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Swords of the Renaissance

The soldier of the mid-i 500s witnessed dramatic advances in military technology. Swords, bows and pikes were now being challenged by early artillery, hand-held guns and complex siege weapons. In response, combatants became more heavily armored. The sword evolved from being a purely slashing weapon to one that could pierce and break through plate armor. New sword types also appeared, from the huge two-handed broadsword of the Landsknecht to the handy short-bladed falchion of the ordinary infantryman.

 

The Estoc or Tuck Sword

Stiff, lozenge or diamond-shaped thrusting blades were now replacing the wide-bladed and cruciformhilted swords typical of the medieval period. This new type of sword was known to the French as an estoc and to the English as a tuck. The estoc featured a long, two-handed grip, enabling the bearer to achieve maximum effect as he thrust the sword downwards into armor. This sword was particularly effective at splitting chainmail and piercing gaps in armor. Due to the narrowness of the blade, it had no discernible cutting edge but a very strong point. Opponents who had lost the protection of their armor during the heat of battle were still dispatched by the traditional double-edged cutting sword, held in reserve for just such an eventuality. Versatility and a range of weapons to hand was still an important and practical factor. Downward-curving cross guard

ABOVE: A Polish estoc, which would have been used by the cavalry. The needle-like blade was ideal for penetrating armor.

 

The “hand-and-a-half” Sword

Common throughout Europe from the beginning of the 15th century, the “hand-and-a-half sword” is also referred to as a “longsword”. The contemporary term “bastard sword” derives from it being regarded as neither a one-handed nor a two-handed sword. Despite these perceived drawbacks, it possessed a reasonably long grip and shorter blade, which allowed one hand to hold the narrow grip firmly, while a couple of fingers placed strategically on the forte gave the soldier extra leverage and maneuverability when wielding. The length of these swords was around 115—145cm (45.3—57in).

ABOVE: The “hand-and-a-half” sword has a short grip that accommodates one hand, while the fingers of the second hand are placed on the blade forte to allow extra leverage and control when swinging the blade.

 

The Falchion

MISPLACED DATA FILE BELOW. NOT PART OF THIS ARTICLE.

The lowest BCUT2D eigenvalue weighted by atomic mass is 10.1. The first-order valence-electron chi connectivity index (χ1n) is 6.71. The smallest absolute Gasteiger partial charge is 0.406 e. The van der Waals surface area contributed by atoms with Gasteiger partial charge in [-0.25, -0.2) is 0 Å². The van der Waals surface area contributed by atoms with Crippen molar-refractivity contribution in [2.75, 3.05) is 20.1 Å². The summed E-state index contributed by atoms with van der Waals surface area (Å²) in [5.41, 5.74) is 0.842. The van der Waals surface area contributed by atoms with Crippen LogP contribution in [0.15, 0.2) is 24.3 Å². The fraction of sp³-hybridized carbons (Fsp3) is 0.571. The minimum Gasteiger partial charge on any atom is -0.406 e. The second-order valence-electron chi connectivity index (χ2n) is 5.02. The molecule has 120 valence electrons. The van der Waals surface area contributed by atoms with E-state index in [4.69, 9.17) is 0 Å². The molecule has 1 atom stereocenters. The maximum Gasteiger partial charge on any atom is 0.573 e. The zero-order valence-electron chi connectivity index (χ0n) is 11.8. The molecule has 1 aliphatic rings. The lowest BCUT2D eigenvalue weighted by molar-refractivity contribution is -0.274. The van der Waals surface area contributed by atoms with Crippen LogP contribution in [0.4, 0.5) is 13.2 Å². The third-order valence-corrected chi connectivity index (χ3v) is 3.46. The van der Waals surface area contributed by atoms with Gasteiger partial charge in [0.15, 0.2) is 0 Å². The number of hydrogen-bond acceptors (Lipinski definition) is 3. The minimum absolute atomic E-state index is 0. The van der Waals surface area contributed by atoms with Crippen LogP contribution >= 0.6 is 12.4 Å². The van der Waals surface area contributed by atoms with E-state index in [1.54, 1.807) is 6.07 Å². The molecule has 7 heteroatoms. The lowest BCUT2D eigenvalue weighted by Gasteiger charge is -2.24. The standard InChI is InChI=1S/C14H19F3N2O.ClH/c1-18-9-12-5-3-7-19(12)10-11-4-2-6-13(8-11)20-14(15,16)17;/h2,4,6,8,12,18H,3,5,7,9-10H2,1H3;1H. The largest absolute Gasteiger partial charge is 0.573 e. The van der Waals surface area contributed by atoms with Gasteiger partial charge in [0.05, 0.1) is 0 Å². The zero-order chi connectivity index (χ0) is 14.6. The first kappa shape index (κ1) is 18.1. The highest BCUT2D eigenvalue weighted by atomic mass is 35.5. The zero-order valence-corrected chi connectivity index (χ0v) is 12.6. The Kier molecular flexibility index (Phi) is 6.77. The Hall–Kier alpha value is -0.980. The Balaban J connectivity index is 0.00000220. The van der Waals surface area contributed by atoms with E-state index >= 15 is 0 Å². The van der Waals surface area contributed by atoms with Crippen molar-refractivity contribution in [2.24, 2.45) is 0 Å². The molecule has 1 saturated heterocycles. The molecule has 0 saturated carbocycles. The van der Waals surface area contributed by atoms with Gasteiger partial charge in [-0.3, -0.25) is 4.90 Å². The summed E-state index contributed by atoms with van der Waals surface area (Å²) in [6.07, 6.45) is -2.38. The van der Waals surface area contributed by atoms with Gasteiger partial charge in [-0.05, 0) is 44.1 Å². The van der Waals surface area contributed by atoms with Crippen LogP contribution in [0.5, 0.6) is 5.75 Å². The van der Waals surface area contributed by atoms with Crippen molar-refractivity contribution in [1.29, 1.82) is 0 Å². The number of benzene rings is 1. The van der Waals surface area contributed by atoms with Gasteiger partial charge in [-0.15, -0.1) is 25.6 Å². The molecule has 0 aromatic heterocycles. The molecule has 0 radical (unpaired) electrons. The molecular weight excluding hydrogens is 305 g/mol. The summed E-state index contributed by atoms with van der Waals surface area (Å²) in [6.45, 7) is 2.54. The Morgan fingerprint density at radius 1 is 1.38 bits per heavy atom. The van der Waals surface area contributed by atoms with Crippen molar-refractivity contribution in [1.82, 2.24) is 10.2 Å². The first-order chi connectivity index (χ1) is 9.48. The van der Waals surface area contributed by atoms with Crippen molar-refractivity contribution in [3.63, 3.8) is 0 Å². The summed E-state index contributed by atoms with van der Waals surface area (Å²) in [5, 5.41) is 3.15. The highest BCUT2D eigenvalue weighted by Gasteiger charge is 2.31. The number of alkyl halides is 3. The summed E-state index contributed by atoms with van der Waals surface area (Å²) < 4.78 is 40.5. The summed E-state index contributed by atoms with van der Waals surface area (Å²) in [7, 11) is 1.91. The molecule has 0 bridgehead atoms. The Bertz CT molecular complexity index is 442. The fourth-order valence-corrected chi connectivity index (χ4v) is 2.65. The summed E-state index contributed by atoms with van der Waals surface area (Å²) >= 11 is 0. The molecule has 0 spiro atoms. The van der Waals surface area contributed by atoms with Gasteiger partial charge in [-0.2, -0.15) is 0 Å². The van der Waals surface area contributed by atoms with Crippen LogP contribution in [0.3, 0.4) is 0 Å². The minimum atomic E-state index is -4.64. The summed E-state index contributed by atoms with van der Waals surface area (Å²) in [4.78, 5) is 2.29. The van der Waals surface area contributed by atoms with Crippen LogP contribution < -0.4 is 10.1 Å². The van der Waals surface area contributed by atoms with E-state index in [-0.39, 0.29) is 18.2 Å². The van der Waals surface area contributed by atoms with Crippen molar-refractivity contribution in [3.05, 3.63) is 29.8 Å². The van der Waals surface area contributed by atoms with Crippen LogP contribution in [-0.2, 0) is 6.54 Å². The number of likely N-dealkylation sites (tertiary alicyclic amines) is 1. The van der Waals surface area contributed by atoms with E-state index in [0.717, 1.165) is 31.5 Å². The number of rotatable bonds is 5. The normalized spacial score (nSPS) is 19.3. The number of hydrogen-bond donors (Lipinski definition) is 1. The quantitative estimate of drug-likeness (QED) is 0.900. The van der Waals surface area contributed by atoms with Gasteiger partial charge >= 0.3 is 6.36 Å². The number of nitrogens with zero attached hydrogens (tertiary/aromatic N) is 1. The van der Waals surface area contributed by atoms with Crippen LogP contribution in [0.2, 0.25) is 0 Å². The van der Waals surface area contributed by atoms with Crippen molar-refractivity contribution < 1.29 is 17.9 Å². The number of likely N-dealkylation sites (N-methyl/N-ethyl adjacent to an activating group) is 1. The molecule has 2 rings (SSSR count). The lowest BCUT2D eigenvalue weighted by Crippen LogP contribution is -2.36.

Although the falchion’s design had originated in ancient Greece, the sword experienced a widespread revival during the Renaissance, particularly in Italy, France and Germany. This short-bladed sword had a straight or slightly curved blade, with cross guards either absent or very simple.

The falchion was primarily a side-weapon and was usually carried by the infantry. Because of its short blade and ease of maneuverability, the falchion became the precursor to the hunting sword.

ABOVE: This Milanese ceremonial falchion, c.1600, features a strong, broad blade with curved, double-edged point.

 

Two-handed (Zweihänder) Swords

Very large broadswords called Zweihänder or two- handed swords, became very popular during the 15th and 16th centuries, and are probably best known for their association with the famed Landsknechte, or mercenaries. Established during the reign of the Holy Roman Emperor, Maximilian 1(1459—1519), and drawn mainly from Germany and eastern Europe, Landsknechte fought in numerous battles throughout the continent, particularly during the Italian Wars of 1494—1 559.

ABOVE: A two-handed Zweihänder sword from c.1550, used by mercenaries employed by the Holy Roman Emperor.

Their Zweihänder swords had a length of up to 1 .8m (5.9ft) and weighed 2—3.5kg (4.4—7.7lb). The hilt was of massive form, with extremely large pommels and hilt guards. The sword could also be utilized as a form of short lance when gripped firmly at the blade forte. Because of its immense size, the Zweihänder would also have been extremely effective at attacking and breaking up massed ranks of infantry or pikemen.

Another sword favored by the Landsknechte was the Katzbalger (cat-skinner or brawler), a short sword, or hanger. It was a sturdy, wide-bladed sword, with a distinctive “figure-of-eight” guard. It was 75—85cm (29.5—33.5in) long. The sword’s name is thought to derive from the practical reality that it would have been a weapon of last resort and used in close, confined combat, when the soldier would literally have to fight like a cornered feral cat. The Landsknecht carried it alongside his Zweihänder.

ABOVE: The Katzbalger was a secondary sword of the Landsknecht, and used when his larger, two-handed sword was unavailable.

 

The Cinquedea, or “five-fingered” Sword